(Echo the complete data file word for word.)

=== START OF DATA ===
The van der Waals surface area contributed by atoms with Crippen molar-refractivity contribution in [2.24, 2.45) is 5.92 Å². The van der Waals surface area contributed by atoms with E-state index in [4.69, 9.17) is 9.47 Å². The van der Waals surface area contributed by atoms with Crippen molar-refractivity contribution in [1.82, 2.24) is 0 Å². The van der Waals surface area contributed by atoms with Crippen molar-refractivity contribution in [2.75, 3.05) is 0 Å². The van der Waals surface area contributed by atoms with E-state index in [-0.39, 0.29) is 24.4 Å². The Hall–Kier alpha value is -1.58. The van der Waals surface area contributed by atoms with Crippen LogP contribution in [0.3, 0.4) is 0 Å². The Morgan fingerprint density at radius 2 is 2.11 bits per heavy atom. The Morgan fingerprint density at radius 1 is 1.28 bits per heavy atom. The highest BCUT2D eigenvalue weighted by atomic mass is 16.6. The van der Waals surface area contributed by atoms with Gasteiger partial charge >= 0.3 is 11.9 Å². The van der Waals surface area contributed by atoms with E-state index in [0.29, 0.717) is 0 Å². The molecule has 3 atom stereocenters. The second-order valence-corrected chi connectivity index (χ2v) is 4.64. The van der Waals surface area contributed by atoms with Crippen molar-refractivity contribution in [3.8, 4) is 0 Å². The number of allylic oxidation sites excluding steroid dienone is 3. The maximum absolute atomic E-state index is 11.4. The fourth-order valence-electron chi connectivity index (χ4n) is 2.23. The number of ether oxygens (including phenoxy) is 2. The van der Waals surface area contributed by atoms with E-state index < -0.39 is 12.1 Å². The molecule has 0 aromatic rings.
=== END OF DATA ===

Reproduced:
The van der Waals surface area contributed by atoms with Crippen molar-refractivity contribution in [2.24, 2.45) is 5.92 Å². The van der Waals surface area contributed by atoms with E-state index in [4.69, 9.17) is 9.47 Å². The van der Waals surface area contributed by atoms with Crippen molar-refractivity contribution in [1.82, 2.24) is 0 Å². The van der Waals surface area contributed by atoms with Crippen molar-refractivity contribution in [2.75, 3.05) is 0 Å². The van der Waals surface area contributed by atoms with E-state index in [-0.39, 0.29) is 24.4 Å². The Hall–Kier alpha value is -1.58. The van der Waals surface area contributed by atoms with Crippen LogP contribution in [0.3, 0.4) is 0 Å². The Morgan fingerprint density at radius 2 is 2.11 bits per heavy atom. The Morgan fingerprint density at radius 1 is 1.28 bits per heavy atom. The highest BCUT2D eigenvalue weighted by atomic mass is 16.6. The van der Waals surface area contributed by atoms with Gasteiger partial charge >= 0.3 is 11.9 Å². The van der Waals surface area contributed by atoms with E-state index in [0.29, 0.717) is 0 Å². The molecule has 3 atom stereocenters. The second-order valence-corrected chi connectivity index (χ2v) is 4.64. The van der Waals surface area contributed by atoms with Crippen molar-refractivity contribution in [3.8, 4) is 0 Å². The number of allylic oxidation sites excluding steroid dienone is 3. The maximum absolute atomic E-state index is 11.4. The fourth-order valence-electron chi connectivity index (χ4n) is 2.23. The number of ether oxygens (including phenoxy) is 2. The van der Waals surface area contributed by atoms with E-state index < -0.39 is 12.1 Å². The molecule has 0 aromatic rings.